I don’t mean to sound sour. Nor do I intend to. I’ve since learned how to call/integrate/initiate a call to any SIP device using whatever algorithm I need to connect. No, I’m not happy that as a creative person I’ve had to figure it all out without the help of the company that created the box, but nevertheless it was time well spent.

I will have more on the information as I hear back from Codec vendors. In the meantime:

Have you as a Producer, Voice Talent or Studio used SIP Audio reliably as an ISDN alternative? Meaning connecting via SIP on codec algorithms like AAC, AAC-LE, AAC-HE, MPEG 2, PCM, or even aptX? I don’t mean Luci Live – which I have not properly tested as yet. I’d love to hear your experiences! Better yet, I’d love to test/share an IP connection out as well!

Edit: May 9th, 2014:

I got an email from Robert Marshall of Source-Elements, the maker of Source-Connect. Robert pointed out to me that: “Source-Connect Standard does 96kbps (easily equivalent or better than ISDN’s MPEG Layer 2 @ 128kbps)” Far different from the 64kbps.

Or as I like to call it; The Promised Land. Is MPEG L2 @ 128 the best audio landscape for voiceover? Probably not. But I do know that when I get back copies of voice work that I know were created at that codec bit rate, I’m always impressed. Though shouts go out as well to the phenomenal audio engineers who edit, sweeten, and mix my voice with the work as well.

So, 96kbps is quite different from the 64kbps I talked about earlier.

I’m also in the process of demo-ing another product of Source-Elements, and will write more about that in the Audio IP Part 2 post due July 19th, 2014. Currently waiting for the Telos Z/IP Software Version 2.x. That will fix my broken Connect tab, and SIP Registration. I’m told it will be rolled out by the “summer” of 2014. Whether it “rolls” out in the summer and I can test it or not. I will weigh in on the heavyweights – pound for pound – in the IP Audio arena.

So far, and this is preliminary – the software codecs are winning by a long shot, with two at the top of their game.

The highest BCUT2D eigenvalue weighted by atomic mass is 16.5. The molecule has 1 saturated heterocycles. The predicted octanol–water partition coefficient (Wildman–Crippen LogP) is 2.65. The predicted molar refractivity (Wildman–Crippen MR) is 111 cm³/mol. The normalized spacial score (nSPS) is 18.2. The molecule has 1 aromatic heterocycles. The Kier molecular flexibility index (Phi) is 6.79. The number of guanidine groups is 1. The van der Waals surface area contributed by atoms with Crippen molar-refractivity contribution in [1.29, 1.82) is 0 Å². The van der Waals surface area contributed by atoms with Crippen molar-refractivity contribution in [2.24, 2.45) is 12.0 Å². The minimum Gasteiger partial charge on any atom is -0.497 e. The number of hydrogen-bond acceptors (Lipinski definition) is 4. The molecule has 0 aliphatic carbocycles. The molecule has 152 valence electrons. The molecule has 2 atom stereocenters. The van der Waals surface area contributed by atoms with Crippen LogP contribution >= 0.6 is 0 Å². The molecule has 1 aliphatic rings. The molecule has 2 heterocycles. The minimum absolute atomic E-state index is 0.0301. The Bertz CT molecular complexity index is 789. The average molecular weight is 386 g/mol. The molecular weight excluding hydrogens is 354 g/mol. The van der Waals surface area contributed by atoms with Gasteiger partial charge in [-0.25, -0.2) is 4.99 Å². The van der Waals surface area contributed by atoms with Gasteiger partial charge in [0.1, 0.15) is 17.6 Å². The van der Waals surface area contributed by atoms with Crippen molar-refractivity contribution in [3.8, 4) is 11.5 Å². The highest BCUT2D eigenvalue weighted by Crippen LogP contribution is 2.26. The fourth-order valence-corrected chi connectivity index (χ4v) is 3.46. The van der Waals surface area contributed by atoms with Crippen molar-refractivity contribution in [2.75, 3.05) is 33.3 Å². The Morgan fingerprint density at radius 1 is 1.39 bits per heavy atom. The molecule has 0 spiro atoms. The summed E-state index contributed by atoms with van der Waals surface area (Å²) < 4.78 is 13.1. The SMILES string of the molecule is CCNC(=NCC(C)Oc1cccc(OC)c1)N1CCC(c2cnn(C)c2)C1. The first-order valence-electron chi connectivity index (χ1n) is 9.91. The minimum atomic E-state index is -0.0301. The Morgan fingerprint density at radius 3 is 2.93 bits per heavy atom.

See ‘ya with part two of Audio IP Codecs – July 19th, 2014 (fingers crossed)

UPDATE: Audio IP Codecs (Part 2) is Here:

 

 

Endemol Celebrity Blob TV Promo Launch – Nathan Lang

Celebrity Blob!
The next jump in entertainment!

It started as a comical part of Winter Wipeout… And now Blobbing is ready to become a hilarious new hit! Five teams of three celebs fly to a place where everything is taken care of. They sleep in a beach house, where life is like a luxurious holiday… But once a day we Blob them into a different world. The world of jumping and splashing. The world of Celebrity Blob.

Blobbing is an outdoor water activity in which a participant sits on the end of a partially inflated air bag (known as a water trampoline or blob) and is then launched into the water after another participant jumps onto the air bag from a platform on the opposite side.

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In each episode, the celebrity teams are trained on a variety of different jumps. At the end of the day, they show off what they learned whilst being judged and scored on how high or far they jumped or the number twists they made off the blob. Each stunt adds a different point to the team’s overall score. Five teams of three celebs each compete in “blobbing”.

Closing the episode, all the teams get one last shot to earn extra points by attempting to break the high jump record. The team with the most points at the end of the week wins.

Can’t see it in your browser? See it here: